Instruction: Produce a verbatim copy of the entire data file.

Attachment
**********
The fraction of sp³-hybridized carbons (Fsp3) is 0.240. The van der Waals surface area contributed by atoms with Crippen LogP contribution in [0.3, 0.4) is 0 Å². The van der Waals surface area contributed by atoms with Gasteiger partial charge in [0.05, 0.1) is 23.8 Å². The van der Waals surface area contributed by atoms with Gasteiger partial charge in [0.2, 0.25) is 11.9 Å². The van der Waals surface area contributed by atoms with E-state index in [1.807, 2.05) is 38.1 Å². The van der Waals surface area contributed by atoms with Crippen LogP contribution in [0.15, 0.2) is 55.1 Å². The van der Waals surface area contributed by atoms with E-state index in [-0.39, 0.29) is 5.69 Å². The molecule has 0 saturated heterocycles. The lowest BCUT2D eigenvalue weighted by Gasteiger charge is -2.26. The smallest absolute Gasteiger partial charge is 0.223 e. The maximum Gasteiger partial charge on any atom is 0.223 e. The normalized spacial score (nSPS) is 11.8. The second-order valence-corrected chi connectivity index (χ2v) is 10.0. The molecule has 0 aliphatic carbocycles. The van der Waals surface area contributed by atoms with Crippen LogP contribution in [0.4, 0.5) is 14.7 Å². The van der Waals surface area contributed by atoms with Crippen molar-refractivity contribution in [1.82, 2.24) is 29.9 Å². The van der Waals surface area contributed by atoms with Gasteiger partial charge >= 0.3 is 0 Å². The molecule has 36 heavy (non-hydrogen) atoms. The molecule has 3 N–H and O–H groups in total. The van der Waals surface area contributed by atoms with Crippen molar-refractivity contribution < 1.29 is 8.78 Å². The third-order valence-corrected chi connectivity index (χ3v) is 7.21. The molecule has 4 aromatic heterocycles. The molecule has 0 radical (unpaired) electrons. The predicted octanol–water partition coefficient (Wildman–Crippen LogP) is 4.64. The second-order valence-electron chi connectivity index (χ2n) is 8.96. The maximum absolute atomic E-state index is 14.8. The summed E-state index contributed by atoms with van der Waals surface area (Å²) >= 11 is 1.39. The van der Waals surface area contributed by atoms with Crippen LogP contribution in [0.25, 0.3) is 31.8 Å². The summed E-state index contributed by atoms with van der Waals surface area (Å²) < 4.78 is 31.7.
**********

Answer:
The fraction of sp³-hybridized carbons (Fsp3) is 0.240. The van der Waals surface area contributed by atoms with Crippen LogP contribution in [0.3, 0.4) is 0 Å². The van der Waals surface area contributed by atoms with Gasteiger partial charge in [0.05, 0.1) is 23.8 Å². The van der Waals surface area contributed by atoms with Gasteiger partial charge in [0.2, 0.25) is 11.9 Å². The van der Waals surface area contributed by atoms with E-state index in [1.807, 2.05) is 38.1 Å². The van der Waals surface area contributed by atoms with Crippen LogP contribution in [0.15, 0.2) is 55.1 Å². The van der Waals surface area contributed by atoms with E-state index in [-0.39, 0.29) is 5.69 Å². The molecule has 0 saturated heterocycles. The lowest BCUT2D eigenvalue weighted by Gasteiger charge is -2.26. The smallest absolute Gasteiger partial charge is 0.223 e. The maximum Gasteiger partial charge on any atom is 0.223 e. The normalized spacial score (nSPS) is 11.8. The second-order valence-corrected chi connectivity index (χ2v) is 10.0. The molecule has 0 aliphatic carbocycles. The van der Waals surface area contributed by atoms with Crippen LogP contribution in [0.4, 0.5) is 14.7 Å². The van der Waals surface area contributed by atoms with Crippen molar-refractivity contribution in [1.82, 2.24) is 29.9 Å². The van der Waals surface area contributed by atoms with Gasteiger partial charge >= 0.3 is 0 Å². The molecule has 36 heavy (non-hydrogen) atoms. The molecule has 3 N–H and O–H groups in total. The van der Waals surface area contributed by atoms with Crippen molar-refractivity contribution < 1.29 is 8.78 Å². The third-order valence-corrected chi connectivity index (χ3v) is 7.21. The molecule has 4 aromatic heterocycles. The molecule has 0 radical (unpaired) electrons. The predicted octanol–water partition coefficient (Wildman–Crippen LogP) is 4.64. The second-order valence-electron chi connectivity index (χ2n) is 8.96. The maximum absolute atomic E-state index is 14.8. The summed E-state index contributed by atoms with van der Waals surface area (Å²) >= 11 is 1.39. The van der Waals surface area contributed by atoms with Crippen LogP contribution in [0.25, 0.3) is 31.8 Å². The summed E-state index contributed by atoms with van der Waals surface area (Å²) < 4.78 is 31.7.